- Hennepin County
- Dayton River Road (between Dayton and Champlin — west side of river/MRT Maps 3 & 4)
- Marshall Avenue (between St. Anthony Parkway and 8th Av NE in Minneapolis — east side of river/MRT Map 8)
- Minneapolis Park Board property (all parkland between 53rd Av N and northern boundary of Fort Snelling State Park — near E. 54th St/MRT Maps 7-10)
The Mississippi River Trail/USBR 45/45A uses a combination of paved trails, paved shoulders and shared roadways. Bicyclists on all road shoulders must be experienced, capable of sharing the road with cars and trucks. They must also bicycle defensively due to the traffic speeds, volumes and lack of separation from motorized traffic.
USBR 45/45A panel maps indicate locations where trail exists and where the route is on road.
Rules of the road:
When traveling on roads, bicycles are nonmotorized vehicles. Bicyclists are encouraged to "drive" appropriately:
- Ride safely and abide by the rules of the road.
- Ride single file with traffic.
- Follow best practices and position yourself appropriately based on the road speed, volume and shoulder/lane conditions.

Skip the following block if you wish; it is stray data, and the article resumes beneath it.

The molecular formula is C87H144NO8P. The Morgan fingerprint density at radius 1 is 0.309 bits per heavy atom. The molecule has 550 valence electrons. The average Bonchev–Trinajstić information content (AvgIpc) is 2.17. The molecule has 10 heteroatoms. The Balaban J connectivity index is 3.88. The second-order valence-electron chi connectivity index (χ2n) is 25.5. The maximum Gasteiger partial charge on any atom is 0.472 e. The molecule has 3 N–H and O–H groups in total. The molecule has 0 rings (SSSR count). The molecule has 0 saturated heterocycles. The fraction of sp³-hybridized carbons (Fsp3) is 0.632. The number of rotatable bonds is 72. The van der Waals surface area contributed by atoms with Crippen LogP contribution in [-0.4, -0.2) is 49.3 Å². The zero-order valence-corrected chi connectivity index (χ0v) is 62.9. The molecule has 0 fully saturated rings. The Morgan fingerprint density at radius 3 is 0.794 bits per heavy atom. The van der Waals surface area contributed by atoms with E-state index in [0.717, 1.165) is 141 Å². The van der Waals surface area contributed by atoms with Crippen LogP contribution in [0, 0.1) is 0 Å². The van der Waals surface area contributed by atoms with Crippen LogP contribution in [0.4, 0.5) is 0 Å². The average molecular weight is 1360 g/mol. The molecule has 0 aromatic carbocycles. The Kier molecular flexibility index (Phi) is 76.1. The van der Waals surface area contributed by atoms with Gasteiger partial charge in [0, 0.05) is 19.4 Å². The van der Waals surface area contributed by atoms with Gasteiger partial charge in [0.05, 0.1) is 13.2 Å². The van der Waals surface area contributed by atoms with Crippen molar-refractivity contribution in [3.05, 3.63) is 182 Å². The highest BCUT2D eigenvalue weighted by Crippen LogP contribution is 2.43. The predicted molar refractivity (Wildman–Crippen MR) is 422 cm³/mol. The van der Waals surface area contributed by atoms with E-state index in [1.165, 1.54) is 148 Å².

- Use hand signals to indicate turns and movements.
- Stop at stop signs and signals.
- Be considerate about when and where your bike is parked and locked.
Parts of the route on paved trails suit bicyclists of all abilities and experience levels. Interactions with vehicle traffic occur at intersections and trail crossings. Share paved trail spaces with other bicyclists, pedestrians, and families with small children. Make sure to alert them of your presence.
Destinations, accommodations, and points of interest
- Headwaters: Itasca State Park, Mississippi Headwaters State Forest
- Paul Bunyan State Trail/Heartland State Trail: Paul Bunyan State Trail, Heartland State Trail, Walker, Nisswa, Baxter, Paul Bunyan State Forest
- Mississippi Northwoods: Bemidji, Cass Lake,
- Mississippi Crossings: Grand Rapids, Palisade, Aitkin, Cuyuna Country State Recreation Area, Cuyuna Lakes State Trail, Brainerd, Baxter, Crow Wing State Park, Crosby, Riverton, Fort Ripley, Little Falls, Charles A. Lindberg State Park
- Scenic Mississippi: Sauk Rapids, Rice, Sartell, St Cloud, Clearwater, Otsego, Monticello
- Metro Mississippi: Elk River, Ramsey, Dayton, Mississippi National River Recreation Area, Champlin, Anoka, Coon Rapids, Brooklyn Center, Fridley, Minneapolis, Fort Snelling State Park, Lilydale, St Paul, Inver Grove Heights, Eagan, Rosemount, Coates , Hastings, St. Paul Park, Cottage Grove
- Mississippi Bluffs: RJD Memorial Hardwood State Forest, Red Wing, Lake City, Wabasha, Kellogg, Minnesota City, John A. Latsch State Park, Winona, Great River Bluffs State Park, La Crescent
Numerous private and public camping sites are available, including at several Minnesota State Parks along the route. Hotels can also be found in many of the towns located on the route.
Biking the Mississippi
Ride it all or just enjoy a segment or two. The Mississippi River Trail provides opportunities tailored for bicyclists of all types and ages to follow America’s great river.